Behind the Seal

Multiple students earn the Missouri Seal of Biliteracy every year for their dedication to learning another language, but few know what that entails.


The Missouri Seal of Biliteracy banner hanging in the Spanish hallway.

In a world where multiple cultures coexist with one another, exploring different customs and lifestyles can help connect with people all around the world.

   Our world language department not only provides students with knowledge of another language, but of the culture surrounding it. With food truck day, culture day, and multiple field trips, students are immersed with a whole new perspective of the world around them. 

   “Being in a Spanish class here made me learn and understand different cultures and ideas, and has helped me see many different views of the world,” junior Sienna Hagen said.

    One of the highest achievements of a world language student is to obtain the Missouri Seal of Biliteracy (SoBL). The ACTFL Assessment of Performance toward Proficiency in Languages (AAPPL) is a test that determines their eligibility for this prestigious award. While in class, students work hard to receive the highest score they possibly can and potentially be eligible for the SoBL.

   “Getting the Seal of Biliteracy is important to me because it allows for better opportunities in the future,” Hagen said.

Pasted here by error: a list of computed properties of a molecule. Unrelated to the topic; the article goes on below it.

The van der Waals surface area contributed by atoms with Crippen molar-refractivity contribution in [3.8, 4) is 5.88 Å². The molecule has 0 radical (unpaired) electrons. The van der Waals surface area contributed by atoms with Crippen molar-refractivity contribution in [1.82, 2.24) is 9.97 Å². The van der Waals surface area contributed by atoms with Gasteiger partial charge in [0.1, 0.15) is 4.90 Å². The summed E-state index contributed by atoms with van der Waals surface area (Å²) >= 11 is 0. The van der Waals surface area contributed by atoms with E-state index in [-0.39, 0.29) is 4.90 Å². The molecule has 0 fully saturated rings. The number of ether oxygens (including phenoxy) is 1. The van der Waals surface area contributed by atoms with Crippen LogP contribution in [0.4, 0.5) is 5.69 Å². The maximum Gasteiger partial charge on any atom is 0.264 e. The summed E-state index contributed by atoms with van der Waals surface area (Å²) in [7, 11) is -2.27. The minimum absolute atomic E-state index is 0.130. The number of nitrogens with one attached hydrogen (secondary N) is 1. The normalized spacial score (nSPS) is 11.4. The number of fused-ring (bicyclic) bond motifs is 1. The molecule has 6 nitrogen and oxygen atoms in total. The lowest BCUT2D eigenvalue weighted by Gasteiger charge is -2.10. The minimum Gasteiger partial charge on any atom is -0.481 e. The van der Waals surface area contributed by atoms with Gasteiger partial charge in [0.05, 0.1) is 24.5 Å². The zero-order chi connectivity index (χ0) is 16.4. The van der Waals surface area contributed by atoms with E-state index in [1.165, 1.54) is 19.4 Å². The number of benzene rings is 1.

The AAPPL test requires a lot of preparation and is very complex. It consists of listening, speaking, writing, reading the language, and measures how proficient the student is in each category. 

   After the test, if a high enough score is earned they can qualify for the SoBL. For students who have excelled in the language, there is a possibility to earn the Distinguished Seal which requires higher test scores and is a step above the regular one. 

   Since the seal is intended to recognize proficiency in two languages, students also have to show that they are skilled in English by achieving good standardized test scores as well as high AAPPL scores. 

   This award is a huge honor and not only recognizes the hard work someone has put into learning a language, but can also have benefits when it comes to college. Many universities within Missouri recognize the Seal of Biliteracy and can award students with up to 18 hours of world language credits.

   Students get recognized at graduation and have possible college advantages with earning the seal, but another benefit is having more job opportunities in the future. Many employers look highly upon multilingual individuals and prefer them over other applicants.

   “It opens up many opportunities, and many careers favor people who are bilingual,” Hagen said.